A grading scheme for ICANS developed by the CAR T-Cell Therapy–Associated TOXicity (CARTOX) consensus group consists of a 10-point grading (CARTOX-10) combining important components of the Mini Mental State Assessment to assess the grade of encephalopathy by variations in concentration, speech, handwriting and orientation [15]. This grading system is more comparable between studies and has simplified the evaluation of encephalopathy. However, other characteristics of the CARTOX scoring system, such as papilledema measurements, were too unwieldly and imprecise to be widely implemented. The new ASTCT guidelines for assessing imICANS use previous grading schemes and offer a straightforward and more precise method to classify the severity of ICANS [23] by using immune effector cell encephalopathy (ICE) scores. ICE scoring is a newly modified encephalopathy screening method similar to the CARTOX-10 system, but it includes a component for evaluating receptive aphasia frequently observed in these patients.


There have been significant improvements in the management of CRS and ICANS associated with CART cell therapy. Currently, the most commonly used strategies to manage CART-related toxicities are supportive care, tocilizumab and steroids (Table 2). With better understanding of the pathophysiology of CRS and ICANS through ongoing studies, future management strategies can be optimized.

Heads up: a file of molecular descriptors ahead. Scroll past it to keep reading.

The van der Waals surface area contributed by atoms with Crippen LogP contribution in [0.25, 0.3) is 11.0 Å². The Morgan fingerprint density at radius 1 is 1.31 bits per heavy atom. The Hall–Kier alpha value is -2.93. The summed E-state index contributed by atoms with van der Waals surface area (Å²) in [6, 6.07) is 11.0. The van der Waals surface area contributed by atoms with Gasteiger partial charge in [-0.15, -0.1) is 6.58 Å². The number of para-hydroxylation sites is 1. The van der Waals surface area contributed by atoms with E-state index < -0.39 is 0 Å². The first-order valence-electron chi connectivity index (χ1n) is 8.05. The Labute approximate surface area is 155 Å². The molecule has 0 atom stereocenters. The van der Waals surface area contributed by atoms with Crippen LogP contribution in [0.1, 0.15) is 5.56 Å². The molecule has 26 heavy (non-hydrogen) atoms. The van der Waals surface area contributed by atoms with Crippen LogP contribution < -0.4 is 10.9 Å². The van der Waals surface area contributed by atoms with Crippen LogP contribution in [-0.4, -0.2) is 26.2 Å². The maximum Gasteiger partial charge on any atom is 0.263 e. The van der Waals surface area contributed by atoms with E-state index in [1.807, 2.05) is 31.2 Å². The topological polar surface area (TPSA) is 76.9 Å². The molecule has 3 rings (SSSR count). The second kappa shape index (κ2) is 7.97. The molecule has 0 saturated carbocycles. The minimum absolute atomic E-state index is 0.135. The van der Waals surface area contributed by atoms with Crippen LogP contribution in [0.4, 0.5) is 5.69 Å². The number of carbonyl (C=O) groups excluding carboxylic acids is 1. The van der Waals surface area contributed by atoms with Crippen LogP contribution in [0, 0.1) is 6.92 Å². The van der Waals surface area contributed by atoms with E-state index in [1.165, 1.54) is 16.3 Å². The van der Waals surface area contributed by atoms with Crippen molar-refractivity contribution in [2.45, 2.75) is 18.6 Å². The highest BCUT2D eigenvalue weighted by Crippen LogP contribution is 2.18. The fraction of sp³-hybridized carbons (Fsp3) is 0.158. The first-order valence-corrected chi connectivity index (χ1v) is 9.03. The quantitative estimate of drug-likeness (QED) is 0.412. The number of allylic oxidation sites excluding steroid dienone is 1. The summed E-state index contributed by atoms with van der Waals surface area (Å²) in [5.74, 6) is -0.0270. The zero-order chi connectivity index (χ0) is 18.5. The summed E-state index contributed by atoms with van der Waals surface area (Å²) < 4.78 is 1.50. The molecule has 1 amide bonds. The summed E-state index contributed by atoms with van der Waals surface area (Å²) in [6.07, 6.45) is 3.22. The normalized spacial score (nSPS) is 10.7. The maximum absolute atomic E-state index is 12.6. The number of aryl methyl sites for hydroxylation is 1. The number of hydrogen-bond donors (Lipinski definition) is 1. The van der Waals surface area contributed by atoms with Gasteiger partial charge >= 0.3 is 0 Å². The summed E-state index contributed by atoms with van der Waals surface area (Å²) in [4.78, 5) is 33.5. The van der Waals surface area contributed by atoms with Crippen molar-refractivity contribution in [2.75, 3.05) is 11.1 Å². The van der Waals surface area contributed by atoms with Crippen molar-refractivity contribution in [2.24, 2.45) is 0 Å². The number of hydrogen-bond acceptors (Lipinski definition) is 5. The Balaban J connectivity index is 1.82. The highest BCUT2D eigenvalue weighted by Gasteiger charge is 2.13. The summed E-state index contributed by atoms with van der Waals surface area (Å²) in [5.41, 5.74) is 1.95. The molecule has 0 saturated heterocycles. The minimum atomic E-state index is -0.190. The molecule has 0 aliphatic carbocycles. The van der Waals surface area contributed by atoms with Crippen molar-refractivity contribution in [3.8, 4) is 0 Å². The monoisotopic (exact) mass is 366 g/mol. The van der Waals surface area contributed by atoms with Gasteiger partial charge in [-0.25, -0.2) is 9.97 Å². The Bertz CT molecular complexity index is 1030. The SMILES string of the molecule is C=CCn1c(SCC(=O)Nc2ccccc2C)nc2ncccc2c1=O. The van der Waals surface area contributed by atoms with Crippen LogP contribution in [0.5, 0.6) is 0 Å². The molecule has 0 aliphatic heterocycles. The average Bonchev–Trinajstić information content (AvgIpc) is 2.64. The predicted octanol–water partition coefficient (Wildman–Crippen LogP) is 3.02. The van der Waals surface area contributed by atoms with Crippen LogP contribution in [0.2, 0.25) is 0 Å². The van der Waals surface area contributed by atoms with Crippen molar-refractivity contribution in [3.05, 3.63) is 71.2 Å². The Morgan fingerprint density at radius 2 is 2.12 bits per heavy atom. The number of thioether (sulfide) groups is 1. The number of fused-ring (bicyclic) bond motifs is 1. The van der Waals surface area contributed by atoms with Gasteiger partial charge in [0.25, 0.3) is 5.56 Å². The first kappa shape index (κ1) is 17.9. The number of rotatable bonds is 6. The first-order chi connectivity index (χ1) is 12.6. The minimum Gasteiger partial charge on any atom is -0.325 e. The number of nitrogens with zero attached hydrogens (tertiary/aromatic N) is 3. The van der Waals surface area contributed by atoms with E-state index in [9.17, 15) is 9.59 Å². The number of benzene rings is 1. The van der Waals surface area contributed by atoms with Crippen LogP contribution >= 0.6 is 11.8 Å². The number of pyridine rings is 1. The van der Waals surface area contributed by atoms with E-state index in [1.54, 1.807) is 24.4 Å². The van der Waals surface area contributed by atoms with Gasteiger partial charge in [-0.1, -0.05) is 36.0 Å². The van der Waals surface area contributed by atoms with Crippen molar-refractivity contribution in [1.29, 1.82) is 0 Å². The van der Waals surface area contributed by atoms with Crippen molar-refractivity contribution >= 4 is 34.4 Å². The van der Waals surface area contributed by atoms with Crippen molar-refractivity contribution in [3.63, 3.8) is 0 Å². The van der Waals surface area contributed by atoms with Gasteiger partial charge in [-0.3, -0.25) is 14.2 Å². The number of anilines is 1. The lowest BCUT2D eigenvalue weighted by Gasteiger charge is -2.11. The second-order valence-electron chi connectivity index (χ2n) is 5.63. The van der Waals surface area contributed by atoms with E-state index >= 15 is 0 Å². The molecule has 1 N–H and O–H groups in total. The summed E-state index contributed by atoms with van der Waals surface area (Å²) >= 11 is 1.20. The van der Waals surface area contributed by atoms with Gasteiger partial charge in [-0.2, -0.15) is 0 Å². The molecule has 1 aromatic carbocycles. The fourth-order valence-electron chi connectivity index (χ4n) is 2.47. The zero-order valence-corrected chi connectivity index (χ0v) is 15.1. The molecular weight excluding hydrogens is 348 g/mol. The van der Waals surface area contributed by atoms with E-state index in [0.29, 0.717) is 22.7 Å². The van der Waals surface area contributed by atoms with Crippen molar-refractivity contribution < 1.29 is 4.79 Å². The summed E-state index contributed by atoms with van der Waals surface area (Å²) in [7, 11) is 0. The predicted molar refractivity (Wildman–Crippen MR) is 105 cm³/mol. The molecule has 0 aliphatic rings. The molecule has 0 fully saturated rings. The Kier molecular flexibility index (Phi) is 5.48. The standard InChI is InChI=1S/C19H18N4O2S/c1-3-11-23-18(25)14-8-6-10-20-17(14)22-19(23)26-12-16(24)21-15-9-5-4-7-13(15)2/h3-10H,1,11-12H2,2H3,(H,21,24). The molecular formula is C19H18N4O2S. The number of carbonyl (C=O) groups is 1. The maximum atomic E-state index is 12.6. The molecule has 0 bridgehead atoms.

CRS management strategy Mechanism Advantages Disadvantages
Supportive care Treats symptoms of hypotension and hypoxia with IV fluids, vasopressors, and positive pressure oxygen Effective in maintaining organ function and preventing further damage Does not address root cause
Tocilizumab Blocks IL-6-mediated effects; IL-6 is a key CRS-associated cytokine Rapidly reverses CRS, targets specific cytokines involved in CRS cascade Does not cross blood–brain barrier—ineffective for treating neurotoxicity
Steroids Nonspecific immunosuppression reduces inflammation Effective in many tocilizumab-refractory CRS cases Non-targeted immunosuppression may limit CART efficacy and persistence
Table 2

Commonly used management strategies for CART cell toxicities